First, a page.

Sen. Rand Paul is renewing his push for a vote on his “Audit the Fed” legislation:
The Kentucky Republican, who is running for president, reintroduced the legislation this week, with the proposal being fast-tracked on the Senate floor Wednesday.
The procedural move allows the legislation to skip the committee process and be placed on the Senate calendar, where it could be brought up for a vote. No vote has currently been scheduled.
Paul, however, said that is “seeking a vote soon.”
“The Fed operating under a cloak of secrecy has gone on for far too long. The American people have a right to know exactly how Washington is spending their money. The time to act is now,” he added in a statement Wednesday.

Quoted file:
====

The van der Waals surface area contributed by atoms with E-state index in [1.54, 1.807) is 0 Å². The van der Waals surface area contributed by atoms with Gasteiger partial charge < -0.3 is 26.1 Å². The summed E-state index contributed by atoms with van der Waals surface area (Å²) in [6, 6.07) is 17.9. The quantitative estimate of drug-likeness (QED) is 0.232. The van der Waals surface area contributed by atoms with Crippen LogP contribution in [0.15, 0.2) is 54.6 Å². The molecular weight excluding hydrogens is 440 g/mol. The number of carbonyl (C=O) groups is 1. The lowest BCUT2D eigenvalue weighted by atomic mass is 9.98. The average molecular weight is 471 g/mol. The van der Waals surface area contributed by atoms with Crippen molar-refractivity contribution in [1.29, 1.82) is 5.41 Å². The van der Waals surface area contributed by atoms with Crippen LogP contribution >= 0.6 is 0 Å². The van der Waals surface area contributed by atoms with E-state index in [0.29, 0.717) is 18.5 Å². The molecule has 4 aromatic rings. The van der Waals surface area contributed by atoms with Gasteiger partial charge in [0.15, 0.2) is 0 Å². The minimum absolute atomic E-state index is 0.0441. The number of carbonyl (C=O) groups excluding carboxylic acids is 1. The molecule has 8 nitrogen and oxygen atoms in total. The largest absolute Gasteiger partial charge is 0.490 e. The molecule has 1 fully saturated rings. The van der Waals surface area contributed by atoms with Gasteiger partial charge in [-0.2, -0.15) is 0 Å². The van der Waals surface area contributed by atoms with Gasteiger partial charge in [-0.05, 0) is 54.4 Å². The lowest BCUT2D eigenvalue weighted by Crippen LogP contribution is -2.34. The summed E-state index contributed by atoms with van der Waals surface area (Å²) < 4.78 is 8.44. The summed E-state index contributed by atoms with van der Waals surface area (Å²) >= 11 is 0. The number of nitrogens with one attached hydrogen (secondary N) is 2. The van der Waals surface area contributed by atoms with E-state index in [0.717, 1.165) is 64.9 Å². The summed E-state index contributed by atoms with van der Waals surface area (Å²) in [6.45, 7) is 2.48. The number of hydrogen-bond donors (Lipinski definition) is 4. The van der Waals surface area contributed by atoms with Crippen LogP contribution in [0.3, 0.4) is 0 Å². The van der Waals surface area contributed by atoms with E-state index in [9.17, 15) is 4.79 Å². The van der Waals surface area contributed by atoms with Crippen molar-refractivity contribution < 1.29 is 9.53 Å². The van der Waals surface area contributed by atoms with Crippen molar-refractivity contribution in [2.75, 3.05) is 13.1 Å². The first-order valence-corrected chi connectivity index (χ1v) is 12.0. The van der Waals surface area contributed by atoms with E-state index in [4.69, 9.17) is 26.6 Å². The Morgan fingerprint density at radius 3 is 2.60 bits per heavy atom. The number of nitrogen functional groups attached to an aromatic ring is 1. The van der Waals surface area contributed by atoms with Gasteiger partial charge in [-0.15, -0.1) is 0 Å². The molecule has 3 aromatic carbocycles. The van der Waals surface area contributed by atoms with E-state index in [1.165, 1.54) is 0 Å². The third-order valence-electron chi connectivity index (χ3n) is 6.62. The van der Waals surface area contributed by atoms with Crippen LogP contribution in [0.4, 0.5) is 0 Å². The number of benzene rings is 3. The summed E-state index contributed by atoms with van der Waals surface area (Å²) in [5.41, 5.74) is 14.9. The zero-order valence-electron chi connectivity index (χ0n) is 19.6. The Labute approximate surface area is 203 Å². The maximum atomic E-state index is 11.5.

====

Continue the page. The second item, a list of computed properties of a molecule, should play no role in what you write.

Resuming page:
The proposal would increase congressional oversight of the Federal Reserve, as well as subjecting the central bank to an audit by the Government Accountability Office (GAO).
Paul introduced similar legislation earlier this year, but it stalled in the Senate Banking Committee after chairman Richard Shelby (R-Ala.) opposed the bill.
Conservative groups support Paul’s effort, and Rep. Thomas Massie (R-Ky.) has introduced similar legislation in the House.